There’s a new lightweight, fast and mobile-friendly JavaScript library called Inferno, which developers can play around with as version 1.0 launched this week.

Inferno is derived from React, so its architecture and life cycles will feel and look similar. But the difference is the computational engines render in a different way, according to Luke Sheard, editor of Inferno.

In a short period of time, he said Inferno grew from 150 GitHub stars at the start of the 2016, to around 7,300 by the end of the year. It has been used at companies like The Grid,, and In the future, Sheard said Inferno plans on focusing on improving core functions, and addressing bugs quickly.

AOL’s Kanvas open to developers
AOL has announced that Kanvas, its mobile real-time photo-editing platform, will open it so developers can experiment with its new software development toolkit.

The Kanvas Creative SDK will allow developers to access technology like an integrated camera, face tracking, editing tools, live-streaming capabilities, and more.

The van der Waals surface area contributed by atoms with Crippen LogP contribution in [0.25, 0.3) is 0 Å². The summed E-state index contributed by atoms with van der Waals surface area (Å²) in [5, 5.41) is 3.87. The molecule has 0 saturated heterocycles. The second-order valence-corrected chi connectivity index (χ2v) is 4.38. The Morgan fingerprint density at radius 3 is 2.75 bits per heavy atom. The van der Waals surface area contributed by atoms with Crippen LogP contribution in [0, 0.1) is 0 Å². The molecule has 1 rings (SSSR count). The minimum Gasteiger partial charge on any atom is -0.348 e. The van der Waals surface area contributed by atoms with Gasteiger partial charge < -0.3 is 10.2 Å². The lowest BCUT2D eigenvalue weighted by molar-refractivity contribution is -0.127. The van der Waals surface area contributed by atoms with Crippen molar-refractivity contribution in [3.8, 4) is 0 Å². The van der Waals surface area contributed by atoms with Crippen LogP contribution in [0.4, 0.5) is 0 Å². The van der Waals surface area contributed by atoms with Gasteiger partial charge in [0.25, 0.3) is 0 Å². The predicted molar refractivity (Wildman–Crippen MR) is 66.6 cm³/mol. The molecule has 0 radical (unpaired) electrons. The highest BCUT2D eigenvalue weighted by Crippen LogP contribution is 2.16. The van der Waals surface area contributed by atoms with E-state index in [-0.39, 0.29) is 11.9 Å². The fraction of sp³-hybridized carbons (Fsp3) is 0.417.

“We are thrilled to bring our technology to the larger developer community and be first to market with an open platform,” said Vic Singh, founder of Kanvas Labs. “Our goal is to empower developers to bring unique content creation experiences to their applications. With the Kanvas Creative SDK, developers will have plug-and-play access to a suite of mixed media creative technology backed by over 50,000 hours of engineering.”

Algolia community gets Yarn package search
The Algolia community was gifted with a year-end surprise: a Yarn package search that allows developers to search for JavaScript packages with an instant-search experience.


Yarn is a JavaScript dependency manager that is fast, secure and reliable, and it offers an alternative to npm. The Yarn package includes metadata like amount of downloads, license type, version, owner and last activity. At Algolia, the team uses the Yarn package to manage its dependencies, and the team is moving every project using npm to Yarn.

Developers and the Algolia community can check out the package here.

Samsung Electronics forecasts Q4 results
Despite ceasing production on the Note 7, Samsung Electronics had a consolidated sales of approximately 53 trillion Korean won (US$44 billion), and a consolidated operating profit of approximately 9.2 trillion Korean won ($7.6 billion), according to its earnings guidance for Q4 2016.

According to the guidance, Samsung is up 50% in operating profits, as compared to 2015. But the overall revenue for the quarter actually decreased by 0.6% year-over-year to 53 trillion won, according to an Android Central report.